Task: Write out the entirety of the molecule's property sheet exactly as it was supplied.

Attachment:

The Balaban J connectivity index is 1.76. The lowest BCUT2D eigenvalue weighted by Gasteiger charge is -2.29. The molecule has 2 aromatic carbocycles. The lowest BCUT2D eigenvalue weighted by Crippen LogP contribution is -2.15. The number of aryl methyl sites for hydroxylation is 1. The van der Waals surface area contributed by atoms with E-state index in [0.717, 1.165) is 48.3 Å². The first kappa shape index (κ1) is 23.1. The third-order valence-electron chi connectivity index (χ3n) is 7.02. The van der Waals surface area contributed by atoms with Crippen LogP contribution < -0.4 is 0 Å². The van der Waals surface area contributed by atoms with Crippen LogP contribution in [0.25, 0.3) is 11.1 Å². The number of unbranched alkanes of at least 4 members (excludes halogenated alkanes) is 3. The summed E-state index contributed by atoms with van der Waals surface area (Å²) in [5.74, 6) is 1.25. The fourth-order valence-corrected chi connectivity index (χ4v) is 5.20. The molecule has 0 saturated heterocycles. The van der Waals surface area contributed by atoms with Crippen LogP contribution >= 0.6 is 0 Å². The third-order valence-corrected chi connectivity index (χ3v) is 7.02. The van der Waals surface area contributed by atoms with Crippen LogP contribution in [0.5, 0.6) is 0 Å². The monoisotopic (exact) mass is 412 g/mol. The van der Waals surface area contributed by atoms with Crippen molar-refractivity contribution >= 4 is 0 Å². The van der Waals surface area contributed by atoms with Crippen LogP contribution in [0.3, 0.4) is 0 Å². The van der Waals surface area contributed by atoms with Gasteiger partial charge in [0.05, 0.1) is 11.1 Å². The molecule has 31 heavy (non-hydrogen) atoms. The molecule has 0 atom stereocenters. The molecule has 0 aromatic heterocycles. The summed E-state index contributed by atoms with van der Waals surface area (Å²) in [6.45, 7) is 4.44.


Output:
The Balaban J connectivity index is 1.76. The lowest BCUT2D eigenvalue weighted by Gasteiger charge is -2.29. The molecule has 2 aromatic carbocycles. The lowest BCUT2D eigenvalue weighted by Crippen LogP contribution is -2.15. The number of aryl methyl sites for hydroxylation is 1. The van der Waals surface area contributed by atoms with E-state index in [0.717, 1.165) is 48.3 Å². The first kappa shape index (κ1) is 23.1. The third-order valence-electron chi connectivity index (χ3n) is 7.02. The van der Waals surface area contributed by atoms with Crippen LogP contribution < -0.4 is 0 Å². The van der Waals surface area contributed by atoms with Crippen LogP contribution in [0.25, 0.3) is 11.1 Å². The number of unbranched alkanes of at least 4 members (excludes halogenated alkanes) is 3. The summed E-state index contributed by atoms with van der Waals surface area (Å²) in [5.74, 6) is 1.25. The fourth-order valence-corrected chi connectivity index (χ4v) is 5.20. The molecule has 0 saturated heterocycles. The van der Waals surface area contributed by atoms with Crippen LogP contribution >= 0.6 is 0 Å². The third-order valence-corrected chi connectivity index (χ3v) is 7.02. The van der Waals surface area contributed by atoms with Crippen LogP contribution in [0.5, 0.6) is 0 Å². The monoisotopic (exact) mass is 412 g/mol. The van der Waals surface area contributed by atoms with Crippen molar-refractivity contribution >= 4 is 0 Å². The van der Waals surface area contributed by atoms with Crippen LogP contribution in [0.3, 0.4) is 0 Å². The van der Waals surface area contributed by atoms with Gasteiger partial charge in [0.05, 0.1) is 11.1 Å². The molecule has 31 heavy (non-hydrogen) atoms. The molecule has 0 atom stereocenters. The molecule has 0 aromatic heterocycles. The summed E-state index contributed by atoms with van der Waals surface area (Å²) in [6.45, 7) is 4.44.